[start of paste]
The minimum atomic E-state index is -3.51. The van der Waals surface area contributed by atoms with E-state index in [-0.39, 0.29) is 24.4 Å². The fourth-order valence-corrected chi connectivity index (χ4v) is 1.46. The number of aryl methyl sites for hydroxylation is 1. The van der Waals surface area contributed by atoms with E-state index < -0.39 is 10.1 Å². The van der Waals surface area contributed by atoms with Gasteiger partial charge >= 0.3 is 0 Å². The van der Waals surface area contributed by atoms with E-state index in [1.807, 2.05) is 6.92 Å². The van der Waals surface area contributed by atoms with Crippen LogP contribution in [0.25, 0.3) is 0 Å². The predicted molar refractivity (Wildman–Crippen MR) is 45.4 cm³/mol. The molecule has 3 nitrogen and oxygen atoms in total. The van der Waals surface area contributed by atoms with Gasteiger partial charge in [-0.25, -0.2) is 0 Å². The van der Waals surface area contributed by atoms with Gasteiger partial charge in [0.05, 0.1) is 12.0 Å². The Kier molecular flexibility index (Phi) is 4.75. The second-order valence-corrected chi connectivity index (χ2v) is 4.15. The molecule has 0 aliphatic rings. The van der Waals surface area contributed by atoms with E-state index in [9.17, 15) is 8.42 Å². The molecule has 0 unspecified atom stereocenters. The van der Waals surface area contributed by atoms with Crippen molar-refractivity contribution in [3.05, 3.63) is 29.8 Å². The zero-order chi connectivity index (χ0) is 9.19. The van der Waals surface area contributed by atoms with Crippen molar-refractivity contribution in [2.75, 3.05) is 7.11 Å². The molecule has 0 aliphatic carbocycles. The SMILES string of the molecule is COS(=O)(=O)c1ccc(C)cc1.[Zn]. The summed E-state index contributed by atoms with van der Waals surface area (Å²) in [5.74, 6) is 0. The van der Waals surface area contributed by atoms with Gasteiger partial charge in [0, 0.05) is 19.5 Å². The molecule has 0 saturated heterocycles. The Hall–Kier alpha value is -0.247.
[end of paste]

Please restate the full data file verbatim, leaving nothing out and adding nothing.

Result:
The minimum atomic E-state index is -3.51. The van der Waals surface area contributed by atoms with E-state index in [-0.39, 0.29) is 24.4 Å². The fourth-order valence-corrected chi connectivity index (χ4v) is 1.46. The number of aryl methyl sites for hydroxylation is 1. The van der Waals surface area contributed by atoms with E-state index < -0.39 is 10.1 Å². The van der Waals surface area contributed by atoms with Gasteiger partial charge >= 0.3 is 0 Å². The van der Waals surface area contributed by atoms with E-state index in [1.807, 2.05) is 6.92 Å². The van der Waals surface area contributed by atoms with Crippen LogP contribution in [0.25, 0.3) is 0 Å². The predicted molar refractivity (Wildman–Crippen MR) is 45.4 cm³/mol. The molecule has 3 nitrogen and oxygen atoms in total. The van der Waals surface area contributed by atoms with Gasteiger partial charge in [-0.25, -0.2) is 0 Å². The van der Waals surface area contributed by atoms with Gasteiger partial charge in [0.05, 0.1) is 12.0 Å². The Kier molecular flexibility index (Phi) is 4.75. The second-order valence-corrected chi connectivity index (χ2v) is 4.15. The molecule has 0 aliphatic rings. The van der Waals surface area contributed by atoms with E-state index in [9.17, 15) is 8.42 Å². The molecule has 0 unspecified atom stereocenters. The van der Waals surface area contributed by atoms with Crippen molar-refractivity contribution in [3.05, 3.63) is 29.8 Å². The zero-order chi connectivity index (χ0) is 9.19. The van der Waals surface area contributed by atoms with Crippen molar-refractivity contribution in [2.75, 3.05) is 7.11 Å². The molecule has 0 aliphatic carbocycles. The SMILES string of the molecule is COS(=O)(=O)c1ccc(C)cc1.[Zn]. The summed E-state index contributed by atoms with van der Waals surface area (Å²) in [5.74, 6) is 0. The van der Waals surface area contributed by atoms with Gasteiger partial charge in [0, 0.05) is 19.5 Å². The molecule has 0 saturated heterocycles. The Hall–Kier alpha value is -0.247.